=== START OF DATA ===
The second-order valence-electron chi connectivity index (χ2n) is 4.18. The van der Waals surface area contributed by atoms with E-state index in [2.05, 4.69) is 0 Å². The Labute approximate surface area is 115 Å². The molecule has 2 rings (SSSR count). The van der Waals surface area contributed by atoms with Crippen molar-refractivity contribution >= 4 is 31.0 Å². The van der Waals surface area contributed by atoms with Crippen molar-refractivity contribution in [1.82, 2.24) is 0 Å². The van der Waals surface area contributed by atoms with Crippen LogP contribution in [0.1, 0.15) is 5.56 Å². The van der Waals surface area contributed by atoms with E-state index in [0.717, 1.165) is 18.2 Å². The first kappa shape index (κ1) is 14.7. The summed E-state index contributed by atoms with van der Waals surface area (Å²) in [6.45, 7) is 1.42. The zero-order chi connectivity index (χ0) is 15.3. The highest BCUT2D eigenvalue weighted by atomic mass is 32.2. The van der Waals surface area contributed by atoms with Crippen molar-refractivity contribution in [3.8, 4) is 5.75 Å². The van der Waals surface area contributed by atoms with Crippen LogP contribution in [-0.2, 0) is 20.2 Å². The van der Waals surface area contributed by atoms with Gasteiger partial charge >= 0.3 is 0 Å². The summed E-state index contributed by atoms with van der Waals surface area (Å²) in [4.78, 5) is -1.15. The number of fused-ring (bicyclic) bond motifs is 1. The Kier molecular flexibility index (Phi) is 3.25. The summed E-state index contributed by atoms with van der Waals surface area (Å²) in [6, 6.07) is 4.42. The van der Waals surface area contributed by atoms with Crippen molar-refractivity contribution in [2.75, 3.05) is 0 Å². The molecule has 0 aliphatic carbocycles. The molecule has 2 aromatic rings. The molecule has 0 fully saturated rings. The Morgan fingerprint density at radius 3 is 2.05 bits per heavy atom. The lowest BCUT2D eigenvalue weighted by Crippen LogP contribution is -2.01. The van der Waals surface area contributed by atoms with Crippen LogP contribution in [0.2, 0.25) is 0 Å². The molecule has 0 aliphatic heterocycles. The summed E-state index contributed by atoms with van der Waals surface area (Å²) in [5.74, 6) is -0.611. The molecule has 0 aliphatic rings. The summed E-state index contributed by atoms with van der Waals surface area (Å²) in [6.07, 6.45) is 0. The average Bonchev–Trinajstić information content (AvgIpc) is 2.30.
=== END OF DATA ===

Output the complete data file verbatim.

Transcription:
The second-order valence-electron chi connectivity index (χ2n) is 4.18. The van der Waals surface area contributed by atoms with E-state index in [2.05, 4.69) is 0 Å². The Labute approximate surface area is 115 Å². The molecule has 2 rings (SSSR count). The van der Waals surface area contributed by atoms with Crippen molar-refractivity contribution >= 4 is 31.0 Å². The van der Waals surface area contributed by atoms with Crippen molar-refractivity contribution in [1.82, 2.24) is 0 Å². The van der Waals surface area contributed by atoms with Crippen LogP contribution in [0.1, 0.15) is 5.56 Å². The van der Waals surface area contributed by atoms with E-state index in [0.717, 1.165) is 18.2 Å². The first kappa shape index (κ1) is 14.7. The summed E-state index contributed by atoms with van der Waals surface area (Å²) in [6.45, 7) is 1.42. The zero-order chi connectivity index (χ0) is 15.3. The highest BCUT2D eigenvalue weighted by atomic mass is 32.2. The van der Waals surface area contributed by atoms with Crippen molar-refractivity contribution in [3.8, 4) is 5.75 Å². The van der Waals surface area contributed by atoms with Crippen LogP contribution in [-0.2, 0) is 20.2 Å². The van der Waals surface area contributed by atoms with Gasteiger partial charge >= 0.3 is 0 Å². The summed E-state index contributed by atoms with van der Waals surface area (Å²) in [4.78, 5) is -1.15. The number of fused-ring (bicyclic) bond motifs is 1. The Kier molecular flexibility index (Phi) is 3.25. The summed E-state index contributed by atoms with van der Waals surface area (Å²) in [6, 6.07) is 4.42. The van der Waals surface area contributed by atoms with Crippen molar-refractivity contribution in [2.75, 3.05) is 0 Å². The molecule has 0 aliphatic carbocycles. The molecule has 2 aromatic rings. The molecule has 0 fully saturated rings. The Morgan fingerprint density at radius 3 is 2.05 bits per heavy atom. The lowest BCUT2D eigenvalue weighted by Crippen LogP contribution is -2.01. The van der Waals surface area contributed by atoms with Crippen LogP contribution in [0.2, 0.25) is 0 Å². The molecule has 0 aliphatic heterocycles. The summed E-state index contributed by atoms with van der Waals surface area (Å²) in [5.74, 6) is -0.611. The molecule has 0 aliphatic rings. The summed E-state index contributed by atoms with van der Waals surface area (Å²) in [6.07, 6.45) is 0. The average Bonchev–Trinajstić information content (AvgIpc) is 2.30.